Monthly Archives: April 2017

Authority and Authoritarianism

When authority is usually discussed, about three sentences later, the word authoritarian will make its entrance. In fact, for some, authority is authoritarian – there is no other kind. Recovering the mangled word authority from all the thought-debris that has been hurled at it requires distinguishing it from authoritarianism. I’m not sure whether dictionaries help or hurt the cause of clarification, but for what it’s worth, Webster’s has authoritarian as “of, relating to, or favoring blind submission to authority” and “of, relating to, or favoring a concentration of power in a leader or an elite not constitutionally responsible to the people”. For ‘English language learners’, Webster’s defines authoritarian as “expecting or requiring people to obey rules or laws”, which, unfortunately, implicates every parent, schoolteacher, policeman, and pastor on the planet as authoritarian.

The slipperiness of these definitions becomes downright frictionless once it gets into popular usage. There, authoritarian can mean anything from dogmatism to bullying, from having a visible leadership structure to insisting upon ‘blind submission’ to unaccountable authority. And as we know, when something can mean almost anything, it means almost nothing.

If we have a biblical idea of authority, authoritarian has to represent some kind of deviation from that idea. As we have seen, authority is good, and authority is grounded in Someone who did not derive His authority from anyone outside of Himself. God is  a “concentration of power not constitutionally responsible to the people”, but this is hardly a bad thing. For that matter, sometimes God requires submission without giving us lengthy explanations of the purpose or rationale behind our obedience. If that constitutes ‘blind submission’, then there’s a good deal of it in biblical religion.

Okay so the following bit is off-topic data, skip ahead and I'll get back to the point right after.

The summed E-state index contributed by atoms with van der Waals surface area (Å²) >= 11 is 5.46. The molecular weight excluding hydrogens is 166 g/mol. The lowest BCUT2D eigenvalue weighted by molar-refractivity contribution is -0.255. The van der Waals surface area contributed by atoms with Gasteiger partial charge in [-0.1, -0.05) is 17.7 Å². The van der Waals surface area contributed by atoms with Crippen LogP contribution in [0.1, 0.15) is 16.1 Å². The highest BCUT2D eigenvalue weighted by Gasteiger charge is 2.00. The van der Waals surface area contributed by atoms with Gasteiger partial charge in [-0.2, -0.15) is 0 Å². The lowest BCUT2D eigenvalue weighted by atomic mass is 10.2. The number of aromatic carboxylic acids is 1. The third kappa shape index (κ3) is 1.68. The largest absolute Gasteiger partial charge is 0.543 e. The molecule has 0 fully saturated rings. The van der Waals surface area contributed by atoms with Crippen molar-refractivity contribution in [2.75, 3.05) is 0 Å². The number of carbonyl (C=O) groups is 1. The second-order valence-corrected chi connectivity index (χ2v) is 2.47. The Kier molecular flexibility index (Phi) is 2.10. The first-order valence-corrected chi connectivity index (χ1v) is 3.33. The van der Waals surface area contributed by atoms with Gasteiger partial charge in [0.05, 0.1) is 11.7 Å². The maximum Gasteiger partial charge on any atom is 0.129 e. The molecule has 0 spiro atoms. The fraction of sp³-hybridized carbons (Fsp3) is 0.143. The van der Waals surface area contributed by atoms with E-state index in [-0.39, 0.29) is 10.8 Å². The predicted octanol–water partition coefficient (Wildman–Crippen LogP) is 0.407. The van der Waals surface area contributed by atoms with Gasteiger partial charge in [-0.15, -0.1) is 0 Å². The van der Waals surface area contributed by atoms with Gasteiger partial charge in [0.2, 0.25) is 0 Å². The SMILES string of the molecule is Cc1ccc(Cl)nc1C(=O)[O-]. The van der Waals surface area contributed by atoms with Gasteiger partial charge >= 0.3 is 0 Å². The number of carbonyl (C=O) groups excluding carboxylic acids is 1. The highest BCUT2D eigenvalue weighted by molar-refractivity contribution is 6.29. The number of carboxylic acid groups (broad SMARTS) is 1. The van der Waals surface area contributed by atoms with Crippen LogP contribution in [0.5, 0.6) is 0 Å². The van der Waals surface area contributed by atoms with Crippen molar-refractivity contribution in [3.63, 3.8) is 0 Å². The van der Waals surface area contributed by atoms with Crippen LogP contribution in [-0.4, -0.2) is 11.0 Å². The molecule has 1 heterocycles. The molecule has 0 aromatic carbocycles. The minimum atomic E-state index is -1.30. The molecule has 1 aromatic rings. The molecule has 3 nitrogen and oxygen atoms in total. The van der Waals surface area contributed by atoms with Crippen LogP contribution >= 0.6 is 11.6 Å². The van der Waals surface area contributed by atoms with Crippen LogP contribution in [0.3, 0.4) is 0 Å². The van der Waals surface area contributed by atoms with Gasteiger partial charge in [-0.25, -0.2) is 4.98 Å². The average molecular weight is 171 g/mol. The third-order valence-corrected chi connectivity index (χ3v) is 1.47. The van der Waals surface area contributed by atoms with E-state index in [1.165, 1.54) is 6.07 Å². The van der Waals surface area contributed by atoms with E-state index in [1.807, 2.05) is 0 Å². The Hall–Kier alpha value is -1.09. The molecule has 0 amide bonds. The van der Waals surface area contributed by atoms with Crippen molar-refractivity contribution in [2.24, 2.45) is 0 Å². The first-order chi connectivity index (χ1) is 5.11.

Clearly, we need another way of distinguishing authoritarian from biblical authority. Perhaps authoritarian could be rightly defined as “human authority which asserts itself as an end in itself”. Genuinely authoritarian leadership would be the kind that is more conscious of its position than of the direction it wishes to point others to, more aware of its status than its function. Authoritarian leadership mistakes the means (authority) for the end – which ought to be the glory of God and the good of our neighbour.

Having said that, judging when authority has become authoritarian requires a prudent and sober judgement. It is not necessarily authoritarian to

  • assert authority to accomplish God-glorifying goals
  • have explicit authority structures and teach the importance of submission
  • require submission and enforce it against the will of another (e.g. child discipline or church discipline)
  • defend one’s authority against rebellion or divisive people (e.g. the book of 2 Corinthians).